Dermatology - Alopecia.pdf

January 19, 2019 | Author: Bob | Category: Hair Loss, Hair, Chemotherapy, Diseases And Disorders, Integumentary System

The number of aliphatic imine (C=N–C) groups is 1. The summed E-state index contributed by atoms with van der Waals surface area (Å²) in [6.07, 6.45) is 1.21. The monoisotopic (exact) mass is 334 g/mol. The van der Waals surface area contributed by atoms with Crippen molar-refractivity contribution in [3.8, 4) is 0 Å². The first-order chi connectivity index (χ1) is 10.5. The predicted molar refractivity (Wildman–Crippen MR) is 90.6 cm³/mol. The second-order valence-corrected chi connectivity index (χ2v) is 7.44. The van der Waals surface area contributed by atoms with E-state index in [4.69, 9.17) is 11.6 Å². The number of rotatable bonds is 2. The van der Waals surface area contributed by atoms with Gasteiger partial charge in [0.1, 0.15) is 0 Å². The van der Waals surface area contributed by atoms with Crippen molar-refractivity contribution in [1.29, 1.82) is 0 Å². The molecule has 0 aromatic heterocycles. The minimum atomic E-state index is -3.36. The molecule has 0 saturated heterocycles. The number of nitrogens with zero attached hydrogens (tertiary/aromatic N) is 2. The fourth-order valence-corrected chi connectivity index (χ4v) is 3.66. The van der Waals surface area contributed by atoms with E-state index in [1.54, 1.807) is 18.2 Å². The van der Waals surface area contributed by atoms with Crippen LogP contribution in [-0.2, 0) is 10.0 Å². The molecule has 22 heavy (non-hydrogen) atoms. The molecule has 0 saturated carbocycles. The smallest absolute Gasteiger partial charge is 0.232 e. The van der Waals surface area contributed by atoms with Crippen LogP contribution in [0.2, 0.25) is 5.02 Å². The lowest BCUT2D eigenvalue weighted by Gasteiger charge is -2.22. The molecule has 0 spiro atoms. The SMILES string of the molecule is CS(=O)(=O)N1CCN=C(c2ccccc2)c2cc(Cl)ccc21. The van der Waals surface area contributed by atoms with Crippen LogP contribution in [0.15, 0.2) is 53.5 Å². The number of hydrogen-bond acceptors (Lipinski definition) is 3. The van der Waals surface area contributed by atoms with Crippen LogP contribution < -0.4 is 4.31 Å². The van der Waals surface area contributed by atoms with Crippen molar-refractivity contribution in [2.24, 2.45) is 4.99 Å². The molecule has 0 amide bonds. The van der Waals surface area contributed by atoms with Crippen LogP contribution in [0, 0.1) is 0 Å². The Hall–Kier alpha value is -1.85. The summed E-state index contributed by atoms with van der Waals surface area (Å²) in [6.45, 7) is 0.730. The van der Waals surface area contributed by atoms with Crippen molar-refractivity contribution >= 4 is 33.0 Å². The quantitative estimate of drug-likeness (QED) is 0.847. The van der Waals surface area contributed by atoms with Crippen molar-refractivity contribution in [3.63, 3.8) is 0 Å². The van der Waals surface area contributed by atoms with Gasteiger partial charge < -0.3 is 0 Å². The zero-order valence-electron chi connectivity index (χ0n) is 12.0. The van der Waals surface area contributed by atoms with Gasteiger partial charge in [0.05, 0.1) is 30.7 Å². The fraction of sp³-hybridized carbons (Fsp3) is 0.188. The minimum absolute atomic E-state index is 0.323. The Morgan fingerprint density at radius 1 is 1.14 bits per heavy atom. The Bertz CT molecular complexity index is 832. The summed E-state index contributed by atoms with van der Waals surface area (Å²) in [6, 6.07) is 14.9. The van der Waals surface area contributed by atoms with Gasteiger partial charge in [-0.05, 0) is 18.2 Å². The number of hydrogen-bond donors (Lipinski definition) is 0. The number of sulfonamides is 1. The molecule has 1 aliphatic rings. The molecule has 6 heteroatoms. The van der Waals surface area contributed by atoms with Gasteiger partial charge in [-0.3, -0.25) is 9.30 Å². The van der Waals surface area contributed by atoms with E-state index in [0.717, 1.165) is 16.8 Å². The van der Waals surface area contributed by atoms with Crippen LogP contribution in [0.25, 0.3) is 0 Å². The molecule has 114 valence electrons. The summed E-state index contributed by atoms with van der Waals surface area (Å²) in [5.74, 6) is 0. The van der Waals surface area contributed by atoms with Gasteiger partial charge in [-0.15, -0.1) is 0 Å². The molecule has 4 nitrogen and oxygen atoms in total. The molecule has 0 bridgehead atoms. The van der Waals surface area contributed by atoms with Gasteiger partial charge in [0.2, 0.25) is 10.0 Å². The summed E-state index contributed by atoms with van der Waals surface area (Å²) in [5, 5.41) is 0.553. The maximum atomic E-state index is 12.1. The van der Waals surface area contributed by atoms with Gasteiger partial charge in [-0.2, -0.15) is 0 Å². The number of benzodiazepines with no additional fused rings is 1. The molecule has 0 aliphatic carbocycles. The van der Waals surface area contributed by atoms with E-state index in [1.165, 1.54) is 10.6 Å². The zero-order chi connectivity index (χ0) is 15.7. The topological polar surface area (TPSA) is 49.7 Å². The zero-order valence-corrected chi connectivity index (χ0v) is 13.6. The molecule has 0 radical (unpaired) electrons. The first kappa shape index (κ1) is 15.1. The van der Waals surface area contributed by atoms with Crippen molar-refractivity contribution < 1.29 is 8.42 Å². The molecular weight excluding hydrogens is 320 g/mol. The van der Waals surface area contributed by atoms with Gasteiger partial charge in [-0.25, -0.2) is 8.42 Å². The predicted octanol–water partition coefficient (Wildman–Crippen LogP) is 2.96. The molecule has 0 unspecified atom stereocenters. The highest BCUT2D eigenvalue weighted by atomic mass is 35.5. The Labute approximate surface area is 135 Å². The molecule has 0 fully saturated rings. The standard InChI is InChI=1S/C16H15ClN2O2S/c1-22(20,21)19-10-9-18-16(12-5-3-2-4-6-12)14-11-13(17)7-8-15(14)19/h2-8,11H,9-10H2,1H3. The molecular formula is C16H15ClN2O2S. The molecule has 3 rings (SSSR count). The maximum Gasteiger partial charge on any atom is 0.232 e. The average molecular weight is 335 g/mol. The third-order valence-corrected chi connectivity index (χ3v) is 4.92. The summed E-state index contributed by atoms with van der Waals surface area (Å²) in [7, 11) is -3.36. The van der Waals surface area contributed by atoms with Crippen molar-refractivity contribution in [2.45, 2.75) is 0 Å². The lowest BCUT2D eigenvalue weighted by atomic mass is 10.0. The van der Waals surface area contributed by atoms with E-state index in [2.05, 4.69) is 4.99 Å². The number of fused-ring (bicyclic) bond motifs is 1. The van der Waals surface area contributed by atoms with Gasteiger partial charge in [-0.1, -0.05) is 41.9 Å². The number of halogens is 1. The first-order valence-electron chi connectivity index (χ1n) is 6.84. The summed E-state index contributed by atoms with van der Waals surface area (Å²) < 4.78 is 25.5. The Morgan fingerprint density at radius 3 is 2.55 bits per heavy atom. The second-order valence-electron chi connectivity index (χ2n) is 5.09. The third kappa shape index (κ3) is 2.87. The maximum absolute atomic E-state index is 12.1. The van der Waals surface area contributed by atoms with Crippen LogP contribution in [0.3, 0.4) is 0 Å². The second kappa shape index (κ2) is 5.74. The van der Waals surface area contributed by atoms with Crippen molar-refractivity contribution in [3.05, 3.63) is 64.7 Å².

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Male Pattern Baldness – Androgenic Alopecia Hair follicles are programmed to miniaturize under post-pubertal androgens. This is a common disease in men; it’s largely considered cosmetic. The top of the head (the crown) begins to thin. Eventually, hair loss predominates. 5-DHT is implicated in the pathology. Initial therapy is with Minoxidil topically and finasteride orally. Women with hyperandrogenism can suffer as well; they’re treated with OCPs (suppress ovarian production of hormones) and spironolactone. Alopecia Areata A systemic autoimmune disorder against hair follicles. It creates a well-defined circular bald spot. Also look for the exclamation   point  sign - small hairs within the bald-spot that appear to be floating because the hair shaft gets progressively narrower and loses pigment close to the scalp. The disease is treated with steroids  – topical, intralesional, and systemic depending on severity. Tinea Capitis A superficial fungal infection caused most commonly by Trichophyton tonsurans. It also causes a circular bald spot with all hairs at equal length. A KOH prep  must be ordered to visualize the fungus; Trichophyton doesn’t  fluoresce under Wood’s Lamp. Treat with oral Griseofulvin (note NOT topical)  – failure to do so will result in pe rmanent hair loss. Trichotillomania A psychiatric disease whereby the patient compulsively pulls out hair one strand at a time. There is a high association with anxiety disorders (PTSD, OCD, MDD). The vignette will al ways give you a woman . Since she pulls hair out in different regions at different times, there’ll be patchy alopecia with hair regrowth at different lengths. Diagnosis is made by shaving a “window” into her scalp and assessing equal hair growth within the window; the regrowing hair is too short to be plucked, hence it’s allowed to grow. Treatment is to treat the compulsion (see psychiatry). Traction Alopecia Permanent scarring resulting in permanent alopecia that’s secondary to keeping the hair pulled tightly (extreme braiding) that puts excessive traction on the root. This is preventable  but irreversible once it occurs. RIP man buns. Chemo Chemotherapy targets rapidly dividing cells. This means the cancer (yay!) but also the gut (diarrhea), bone marrow (anemia, infection), and hair. Hair loss is expected, anticipated, and without treatment. Anagen-effluvium   is when chemo disrupts growth, producing thin fragile hairs that shed with light touch, effectively skipping from anagen to exogen. Telogen-effluvium shifts anagen hairs to telogen; thinning the hair as the hair follicles exit growth phase too early.

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